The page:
“I think leaders need to be those individuals who see opportunities and they see past the challenges. I think you’ll see me as someone who is persistent, someone who seeks to build bridges and be able to realize those opportunities and meet those challenges in a way that also builds community,” Kittle said. “I have come to appreciate that I have a deep responsibility to maintain that sense of family and community and I really embrace that responsibility.”
He doesn’t have specific goals in mind at this stage, he said. He prefers to come into a situation like this looking to maintain the family and community that is Dakota Wesleyan University and the Mitchell community at large. He said he would spend the next few months interacting with faculty, staff and students and getting a feel for them and their goals.
Maintaining the good of the school is more important than striding in looking to make wholesale changes, especially so early in his tenure.
“I do not have a particular strategy or tactic in mind. I don’t think that’s a good way to enter a community that is sustainable in terms of leadership. But I welcome the sense of responsibility to maintain this family and community that is DWU,” Kittle said. “That is the vision. How do you do that effectively?”
Kittle, 45, continues to be active in the classroom, teaching a first-year seminar each fall at Wartburg as well as regularly teaching a graduate class on the history of higher education in the United States. His recent work includes leading the development of Wartburg’s strategic plan focused on strategic enrollment growth, improving retention and curricular innovation.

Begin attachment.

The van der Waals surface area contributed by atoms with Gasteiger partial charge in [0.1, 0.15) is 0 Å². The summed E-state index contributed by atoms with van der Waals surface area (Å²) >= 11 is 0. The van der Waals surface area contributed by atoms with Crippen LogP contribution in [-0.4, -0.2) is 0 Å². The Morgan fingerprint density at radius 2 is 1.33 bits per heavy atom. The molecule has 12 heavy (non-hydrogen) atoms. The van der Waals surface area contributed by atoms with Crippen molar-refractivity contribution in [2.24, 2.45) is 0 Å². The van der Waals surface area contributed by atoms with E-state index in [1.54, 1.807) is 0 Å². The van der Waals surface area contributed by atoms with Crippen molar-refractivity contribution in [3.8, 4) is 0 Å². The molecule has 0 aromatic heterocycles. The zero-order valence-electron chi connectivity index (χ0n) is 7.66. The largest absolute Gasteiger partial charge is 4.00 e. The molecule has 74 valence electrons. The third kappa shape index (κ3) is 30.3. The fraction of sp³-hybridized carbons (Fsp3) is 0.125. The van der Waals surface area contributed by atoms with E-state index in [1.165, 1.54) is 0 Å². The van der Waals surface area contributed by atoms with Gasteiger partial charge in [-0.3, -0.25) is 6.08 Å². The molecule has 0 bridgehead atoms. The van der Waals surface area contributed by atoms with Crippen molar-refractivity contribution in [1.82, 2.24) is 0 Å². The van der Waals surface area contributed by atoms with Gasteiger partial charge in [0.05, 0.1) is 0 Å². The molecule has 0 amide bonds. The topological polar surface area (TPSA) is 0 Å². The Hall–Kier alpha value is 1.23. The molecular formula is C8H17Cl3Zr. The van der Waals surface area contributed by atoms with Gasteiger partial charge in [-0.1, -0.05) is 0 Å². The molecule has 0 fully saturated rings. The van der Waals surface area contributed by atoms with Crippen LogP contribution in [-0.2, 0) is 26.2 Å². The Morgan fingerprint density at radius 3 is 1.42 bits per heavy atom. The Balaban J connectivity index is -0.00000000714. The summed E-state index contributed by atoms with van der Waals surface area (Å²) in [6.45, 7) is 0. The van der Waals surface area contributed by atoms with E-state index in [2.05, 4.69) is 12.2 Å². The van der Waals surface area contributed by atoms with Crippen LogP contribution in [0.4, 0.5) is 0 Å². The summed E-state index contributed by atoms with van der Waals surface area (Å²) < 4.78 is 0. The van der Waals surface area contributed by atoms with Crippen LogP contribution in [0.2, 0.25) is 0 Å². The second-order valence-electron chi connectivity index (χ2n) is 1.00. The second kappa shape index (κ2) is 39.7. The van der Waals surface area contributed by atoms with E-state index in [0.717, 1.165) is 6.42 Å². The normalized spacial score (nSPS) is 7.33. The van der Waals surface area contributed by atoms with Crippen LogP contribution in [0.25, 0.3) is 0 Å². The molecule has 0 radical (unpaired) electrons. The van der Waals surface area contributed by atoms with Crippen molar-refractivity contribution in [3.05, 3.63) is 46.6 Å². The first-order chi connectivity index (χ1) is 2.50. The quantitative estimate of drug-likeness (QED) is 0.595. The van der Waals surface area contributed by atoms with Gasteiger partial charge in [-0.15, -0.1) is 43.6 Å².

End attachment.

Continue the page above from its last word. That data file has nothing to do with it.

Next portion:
Kittle grew up in Bazetta, Ohio, and earned a bachelor's degree in public relations and political science from Heidelberg University in Ohio, an M.A. in political science and a Ph.D. in higher, adult, learning and education from Michigan State University. In 2009, Kittle completed the Foundations of Christian Leadership program through Duke University.
He is married to Ashley Kittle, a conservation professional with a special interest in ecosystems management, and most recently focused on soil and water conservation practices. They have a 7-year-old son, Grant, who enjoys soccer, Cub Scouts and being outside.
There are still plans to make and tasks to complete before he takes over his duties in March, including wrapping up his duties at Wartburg, something he said will be sad to do even as he looks forward to the next chapter in his professional career at Dakota Wesleyan.
“I came to that place thinking of ways in which I would contribute to the students and the community, and as I get ready to leave I reflect on the impact that it’s had on me and all the people and relationships as part of that,” Kittle said. “It will be hard to leave, but I feel pulled and called here, I don’t feel any push or urge to leave there.”
Now is the time to fully get a feel for his new campus, administrators and students as he gets ready to make the move to his new home. With the tight housing market, that is proving to be a challenge, but it's one he looks forward to embracing as a challenge, much like his new position as 21st president in the history of Dakota Wesleyan University.